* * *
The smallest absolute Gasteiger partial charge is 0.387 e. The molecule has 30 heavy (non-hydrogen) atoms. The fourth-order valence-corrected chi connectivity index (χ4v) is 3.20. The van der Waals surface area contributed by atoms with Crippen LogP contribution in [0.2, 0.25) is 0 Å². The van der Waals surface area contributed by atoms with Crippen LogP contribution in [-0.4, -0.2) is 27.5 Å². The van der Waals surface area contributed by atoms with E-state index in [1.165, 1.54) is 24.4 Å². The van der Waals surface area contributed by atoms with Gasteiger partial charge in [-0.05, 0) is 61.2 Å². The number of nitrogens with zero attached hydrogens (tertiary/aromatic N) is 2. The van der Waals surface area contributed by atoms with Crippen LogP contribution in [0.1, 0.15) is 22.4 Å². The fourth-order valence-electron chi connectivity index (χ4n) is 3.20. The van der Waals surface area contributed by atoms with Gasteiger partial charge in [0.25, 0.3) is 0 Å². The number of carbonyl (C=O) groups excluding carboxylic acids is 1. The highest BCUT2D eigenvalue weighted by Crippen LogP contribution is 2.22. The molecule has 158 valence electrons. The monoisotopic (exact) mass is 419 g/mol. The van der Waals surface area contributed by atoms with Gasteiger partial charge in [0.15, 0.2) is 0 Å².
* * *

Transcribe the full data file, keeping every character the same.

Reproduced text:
The smallest absolute Gasteiger partial charge is 0.387 e. The molecule has 30 heavy (non-hydrogen) atoms. The fourth-order valence-corrected chi connectivity index (χ4v) is 3.20. The van der Waals surface area contributed by atoms with Crippen LogP contribution in [0.2, 0.25) is 0 Å². The van der Waals surface area contributed by atoms with Crippen LogP contribution in [-0.4, -0.2) is 27.5 Å². The van der Waals surface area contributed by atoms with E-state index in [1.165, 1.54) is 24.4 Å². The van der Waals surface area contributed by atoms with Gasteiger partial charge in [-0.05, 0) is 61.2 Å². The number of nitrogens with zero attached hydrogens (tertiary/aromatic N) is 2. The van der Waals surface area contributed by atoms with Crippen LogP contribution in [0.1, 0.15) is 22.4 Å². The fourth-order valence-electron chi connectivity index (χ4n) is 3.20. The van der Waals surface area contributed by atoms with Gasteiger partial charge in [0.25, 0.3) is 0 Å². The number of carbonyl (C=O) groups excluding carboxylic acids is 1. The highest BCUT2D eigenvalue weighted by Crippen LogP contribution is 2.22. The molecule has 158 valence electrons. The monoisotopic (exact) mass is 419 g/mol. The van der Waals surface area contributed by atoms with Gasteiger partial charge in [0.15, 0.2) is 0 Å².